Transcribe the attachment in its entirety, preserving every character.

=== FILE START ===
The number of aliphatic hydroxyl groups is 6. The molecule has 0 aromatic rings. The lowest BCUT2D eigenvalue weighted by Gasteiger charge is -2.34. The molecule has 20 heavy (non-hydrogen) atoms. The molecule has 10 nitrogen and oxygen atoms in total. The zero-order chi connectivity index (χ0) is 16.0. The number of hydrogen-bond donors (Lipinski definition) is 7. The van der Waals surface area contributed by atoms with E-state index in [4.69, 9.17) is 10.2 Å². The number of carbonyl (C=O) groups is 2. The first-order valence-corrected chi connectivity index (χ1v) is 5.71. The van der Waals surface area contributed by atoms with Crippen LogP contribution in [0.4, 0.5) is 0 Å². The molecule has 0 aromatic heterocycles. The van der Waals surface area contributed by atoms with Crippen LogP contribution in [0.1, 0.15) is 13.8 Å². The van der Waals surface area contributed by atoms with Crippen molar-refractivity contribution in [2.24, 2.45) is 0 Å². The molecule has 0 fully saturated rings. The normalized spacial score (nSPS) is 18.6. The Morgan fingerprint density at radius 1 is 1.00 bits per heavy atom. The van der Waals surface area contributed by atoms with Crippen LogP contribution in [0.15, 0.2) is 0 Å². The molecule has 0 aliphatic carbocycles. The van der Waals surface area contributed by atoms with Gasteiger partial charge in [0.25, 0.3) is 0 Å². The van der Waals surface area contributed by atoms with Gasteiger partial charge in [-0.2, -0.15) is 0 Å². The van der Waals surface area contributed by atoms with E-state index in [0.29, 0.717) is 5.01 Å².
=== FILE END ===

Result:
The number of aliphatic hydroxyl groups is 6. The molecule has 0 aromatic rings. The lowest BCUT2D eigenvalue weighted by Gasteiger charge is -2.34. The molecule has 20 heavy (non-hydrogen) atoms. The molecule has 10 nitrogen and oxygen atoms in total. The zero-order chi connectivity index (χ0) is 16.0. The number of hydrogen-bond donors (Lipinski definition) is 7. The van der Waals surface area contributed by atoms with E-state index in [4.69, 9.17) is 10.2 Å². The number of carbonyl (C=O) groups is 2. The first-order valence-corrected chi connectivity index (χ1v) is 5.71. The van der Waals surface area contributed by atoms with Crippen LogP contribution in [0.4, 0.5) is 0 Å². The molecule has 0 aromatic heterocycles. The van der Waals surface area contributed by atoms with Crippen LogP contribution in [0.1, 0.15) is 13.8 Å². The van der Waals surface area contributed by atoms with Crippen molar-refractivity contribution in [2.24, 2.45) is 0 Å². The molecule has 0 fully saturated rings. The normalized spacial score (nSPS) is 18.6. The Morgan fingerprint density at radius 1 is 1.00 bits per heavy atom. The van der Waals surface area contributed by atoms with Crippen LogP contribution in [0.15, 0.2) is 0 Å². The molecule has 0 aliphatic carbocycles. The van der Waals surface area contributed by atoms with Gasteiger partial charge in [0.25, 0.3) is 0 Å². The van der Waals surface area contributed by atoms with Gasteiger partial charge in [-0.2, -0.15) is 0 Å². The van der Waals surface area contributed by atoms with E-state index in [0.29, 0.717) is 5.01 Å².